From Boomers to Millennials: Work-Life Balance, Helping Their Community and a Tech-Enabled Work Environment Are Must-Haves for Insurance Professionals
Despite common assumptions to the contrary, a new report released by Vertafore reveals that professionals in today’s cross-generational insurance workforce are attracted to and want many of the same things from their roles and workplaces.
“The Insurance Industry Workforce: A New Generation of Opportunity,” is a detailed look at what draws workers to the industry and offers insights for employers who are competing to attract and retain top talent in a job-seekers’ market.
The good news for employers: the majority of industry workers see insurance as a long-term career. However, a desire for more modern technology tools and work-life balance highlight opportunities where employers can improve.
Data undercuts generational stereotypes
Today’s workplace contains at least three distinct age groups: baby boomers, Gen X and millennials. In addition, a fourth generation – Gen Z – is on the verge of entering the workforce. Many employers are concerned about appealing to and creating workplaces for generations that are seen as having very diverse perspectives.
But Vertafore’s research shows many common stereotypes don’t play out in the insurance industry. For example, millennials have a reputation for being “job-jumpers,” but 42% see themselves staying in their current role for ten years or more. Another 33% plan to stay in their role for three years or more.
Similarly, baby boomers are often characterized as “tech-averse,” but 73% say InsurTech solutions have increased their overall efficiency. In addition, nearly 6 out of 10 boomers believe automation and other advances will streamline their work in the future, enabling them to focus on the most important aspect of the job: Meeting with clients and serving their needs.
Insurance provides engaging and rewarding work
The survey data shows positive commonalities in the generations seeing the opportunities and benefits of a career in insurance.
- Almost three-quarters of millennials plan to stay in insurance for as long as possible, only slightly behind 79% of Gen Xers.
- Baby boomers, Gen X, and millennials all ranked the ability to work directly with people in their communities as a top driver of job satisfaction, followed by the ability to be creative and maintain a healthy work-life balance. Interestingly, 67% of baby boomers—the highest percentage of all three age groups—ranked creativity and autonomy as the factors they liked most about an insurance career, ahead of even compensation.
- Eighty-six percent of all respondents said they would highly recommend a career in the insurance industry to a friend. That’s great news for employers, considering that employee referrals are a primary source of hiring.
“For years, there’s been a lot of talk about millennials in the workforce, how they’re so ‘different’ and what employers must do to manage this generation,” said Kristin Nease, vice president of human resources at Vertafore. “But our study has confirmed that employees of all ages want the same things — engaging, rewarding and challenging work, which the insurance industry plentifully provides.”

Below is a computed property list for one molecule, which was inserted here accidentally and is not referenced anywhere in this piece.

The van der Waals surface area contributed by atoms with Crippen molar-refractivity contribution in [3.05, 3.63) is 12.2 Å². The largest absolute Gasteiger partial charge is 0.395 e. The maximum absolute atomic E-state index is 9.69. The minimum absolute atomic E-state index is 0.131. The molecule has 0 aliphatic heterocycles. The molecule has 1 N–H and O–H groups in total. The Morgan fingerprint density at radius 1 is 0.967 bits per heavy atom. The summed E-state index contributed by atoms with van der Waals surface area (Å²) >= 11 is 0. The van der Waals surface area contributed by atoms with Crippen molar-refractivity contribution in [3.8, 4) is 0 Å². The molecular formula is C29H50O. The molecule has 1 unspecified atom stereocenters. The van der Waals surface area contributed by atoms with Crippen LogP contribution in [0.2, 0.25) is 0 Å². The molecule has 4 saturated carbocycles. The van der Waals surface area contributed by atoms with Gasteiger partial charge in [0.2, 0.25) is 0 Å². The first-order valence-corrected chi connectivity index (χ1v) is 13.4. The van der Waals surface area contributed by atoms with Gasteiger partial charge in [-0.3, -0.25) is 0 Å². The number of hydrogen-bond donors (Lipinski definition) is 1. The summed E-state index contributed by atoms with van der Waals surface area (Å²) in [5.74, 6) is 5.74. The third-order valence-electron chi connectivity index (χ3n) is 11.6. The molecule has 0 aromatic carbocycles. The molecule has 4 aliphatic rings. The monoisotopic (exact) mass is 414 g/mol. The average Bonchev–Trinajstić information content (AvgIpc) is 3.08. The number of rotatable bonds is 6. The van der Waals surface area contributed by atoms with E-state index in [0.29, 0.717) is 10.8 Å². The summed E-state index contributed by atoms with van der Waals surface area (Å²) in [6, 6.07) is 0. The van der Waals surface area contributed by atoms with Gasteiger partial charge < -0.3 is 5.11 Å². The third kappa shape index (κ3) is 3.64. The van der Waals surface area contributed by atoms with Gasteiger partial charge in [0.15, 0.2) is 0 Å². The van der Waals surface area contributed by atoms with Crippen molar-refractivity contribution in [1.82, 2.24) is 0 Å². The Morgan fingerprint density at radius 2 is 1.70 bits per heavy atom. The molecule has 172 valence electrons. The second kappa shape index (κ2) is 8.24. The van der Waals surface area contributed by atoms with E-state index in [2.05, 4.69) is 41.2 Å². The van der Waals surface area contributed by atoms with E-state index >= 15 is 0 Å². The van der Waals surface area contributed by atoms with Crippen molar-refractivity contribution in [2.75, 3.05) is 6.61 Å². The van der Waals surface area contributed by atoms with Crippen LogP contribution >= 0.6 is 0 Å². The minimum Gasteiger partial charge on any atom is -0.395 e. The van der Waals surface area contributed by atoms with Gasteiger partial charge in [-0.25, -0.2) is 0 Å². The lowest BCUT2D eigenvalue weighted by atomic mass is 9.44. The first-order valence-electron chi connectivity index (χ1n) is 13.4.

What insurance workers want
Respondents were also united in their views that insurance industry employers must offer greater flexibility, career growth opportunities and more modern tools in order to meet the expectations of today’s multi-generational workforce.
Millennials and Gen Xers both reported that after compensation, a better work-life balance would most influence them to leave the industry, while baby boomers preferred work-life balance over pay. All three generations ranked clear career growth opportunities as essential to attracting the next generation of talent. In addition, younger workers indicated that the onboarding experience needs a dramatic overhaul. Respondents cited a steep learning curve on agency management solutions as a significant challenge.
Preparing for Gen Z
And with Gen Z on the cusp of entering the workplace, the survey’s youngest respondents provided some insight into what employers may hear in the coming years. For example, nearly all Gen Z professionals said they believe technology helps them strengthen customer relationships, but they are more skeptical that it will increase their overall efficiency. This may be because as digital natives Gen Z workers have higher expectations for their office technology.
“For the most part, the industry is providing the type of engagement and opportunity today’s employees demand, but the data shows there are some clear areas for improvement,” Nease said. “For insurance employers in particular, modernizing is a must to attract and retain talent. At Vertafore, as we think about how to stay an employer of choice, we’re responding to a workforce that increasingly expects a better user experience, more intuitive interfaces and solutions that move the needle on productivity and efficiency. Employers should be aware that forcing workers to struggle with out-of-date technology will pose a barrier to finding and retaining employees.”